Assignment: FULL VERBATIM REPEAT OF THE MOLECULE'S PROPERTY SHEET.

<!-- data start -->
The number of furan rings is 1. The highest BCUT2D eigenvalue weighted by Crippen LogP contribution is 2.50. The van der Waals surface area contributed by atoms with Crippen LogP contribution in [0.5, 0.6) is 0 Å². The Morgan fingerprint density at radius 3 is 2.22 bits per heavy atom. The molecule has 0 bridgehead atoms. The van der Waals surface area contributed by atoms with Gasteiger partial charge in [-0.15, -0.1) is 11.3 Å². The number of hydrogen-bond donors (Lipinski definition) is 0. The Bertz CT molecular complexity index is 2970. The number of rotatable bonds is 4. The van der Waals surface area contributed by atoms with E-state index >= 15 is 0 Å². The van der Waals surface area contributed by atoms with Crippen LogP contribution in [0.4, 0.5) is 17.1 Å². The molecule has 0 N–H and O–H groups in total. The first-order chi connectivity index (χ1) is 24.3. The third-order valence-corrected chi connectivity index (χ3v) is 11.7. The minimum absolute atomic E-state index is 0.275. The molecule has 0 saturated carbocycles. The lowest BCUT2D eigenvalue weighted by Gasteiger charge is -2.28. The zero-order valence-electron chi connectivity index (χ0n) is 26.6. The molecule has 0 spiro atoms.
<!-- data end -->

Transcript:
The number of furan rings is 1. The highest BCUT2D eigenvalue weighted by Crippen LogP contribution is 2.50. The van der Waals surface area contributed by atoms with Crippen LogP contribution in [0.5, 0.6) is 0 Å². The Morgan fingerprint density at radius 3 is 2.22 bits per heavy atom. The molecule has 0 bridgehead atoms. The van der Waals surface area contributed by atoms with Gasteiger partial charge in [-0.15, -0.1) is 11.3 Å². The number of hydrogen-bond donors (Lipinski definition) is 0. The Bertz CT molecular complexity index is 2970. The number of rotatable bonds is 4. The van der Waals surface area contributed by atoms with E-state index >= 15 is 0 Å². The van der Waals surface area contributed by atoms with Crippen LogP contribution in [0.4, 0.5) is 17.1 Å². The molecule has 0 N–H and O–H groups in total. The first-order chi connectivity index (χ1) is 24.3. The third-order valence-corrected chi connectivity index (χ3v) is 11.7. The minimum absolute atomic E-state index is 0.275. The molecule has 0 saturated carbocycles. The lowest BCUT2D eigenvalue weighted by Gasteiger charge is -2.28. The zero-order valence-electron chi connectivity index (χ0n) is 26.6. The molecule has 0 spiro atoms.